Otolaryngol Head Neck Surg. 2021 Nov 2:1945998211057024. doi: 10.1177/01945998211057024. Online ahead of print.
OBJECTIVE: To evaluate the effect of olfactory dysfunction on the course and severity of COVID-19 and its prognostic and predictive significance for COVID-19.
STUDY DESIGN: Prospective case-control study.
SETTING: Ondokuz Mayıs University School of Medicine.
METHODS: Reverse transcription polymerase chain reaction (PCR)-positive patients, patients with COVID-19-related symptoms who had a negative PCR result, and healthy controls were included in the study. Clinicodemographic characteristics, inflammatory markers, and computed tomography stages were recorded. Disease progression and intensive care unit admission were registered. The visual analog scale (0, worst; 10, best) was used to evaluate subjective olfactory, taste, and nasal breathing ability, and the Sniffin' Sticks identification (SS-ID) test was used for psychophysical olfactory assessment.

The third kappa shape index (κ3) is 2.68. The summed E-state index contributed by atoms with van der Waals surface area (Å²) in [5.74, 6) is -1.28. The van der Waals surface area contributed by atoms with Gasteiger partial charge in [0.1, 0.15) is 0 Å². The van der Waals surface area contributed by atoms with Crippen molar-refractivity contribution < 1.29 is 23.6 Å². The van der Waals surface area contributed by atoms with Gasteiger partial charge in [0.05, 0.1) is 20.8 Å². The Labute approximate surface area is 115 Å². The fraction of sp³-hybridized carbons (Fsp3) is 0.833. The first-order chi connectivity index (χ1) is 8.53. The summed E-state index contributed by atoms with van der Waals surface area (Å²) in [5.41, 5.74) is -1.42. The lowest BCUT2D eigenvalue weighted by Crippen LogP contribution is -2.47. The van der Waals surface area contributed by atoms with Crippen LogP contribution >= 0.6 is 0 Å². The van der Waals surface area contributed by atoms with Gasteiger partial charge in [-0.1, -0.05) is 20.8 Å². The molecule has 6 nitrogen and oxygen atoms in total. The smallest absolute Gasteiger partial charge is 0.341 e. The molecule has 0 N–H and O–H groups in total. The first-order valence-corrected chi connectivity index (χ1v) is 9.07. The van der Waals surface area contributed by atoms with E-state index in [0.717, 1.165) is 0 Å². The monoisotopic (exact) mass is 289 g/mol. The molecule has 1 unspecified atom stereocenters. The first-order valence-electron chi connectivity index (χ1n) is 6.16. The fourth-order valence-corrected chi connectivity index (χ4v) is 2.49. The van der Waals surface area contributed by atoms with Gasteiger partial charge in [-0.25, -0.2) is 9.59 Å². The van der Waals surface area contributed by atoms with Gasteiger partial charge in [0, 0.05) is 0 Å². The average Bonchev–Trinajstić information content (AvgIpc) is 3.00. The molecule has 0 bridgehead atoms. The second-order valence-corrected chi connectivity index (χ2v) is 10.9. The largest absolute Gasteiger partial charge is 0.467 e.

RESULTS: Mean SS-ID scores were significantly lower in the positive group (8.77) than in the negative (10.43) and healthy control (12.17) groups. VAS-smell scores were significantly lower and anosmia was more prevalent in PCR-positive patients (P < .01). SS-ID and VAS-smell scores were significantly correlated (r = 0.681, P < .001). The inflammatory parameters, pulmonary infiltration stage, disease progression, and ICU admission were not associated with SS-ID scores. A cutoff SS-ID score <9 resulted in 55.56% sensitivity in predicting COVID-19 positivity, and a cutoff VAS-smell score <8 yielded 72.22% sensitivity.
CONCLUSION: Olfactory dysfunction was detected objectively and subjectively in the PCR-positive group, and no difference was found in terms of taste function and nasal breathing. The severity and prognosis of COVID-19 are not exclusively dependent on olfactory dysfunction. The degree of olfactory dysfunction can be useful in predicting PCR positivity.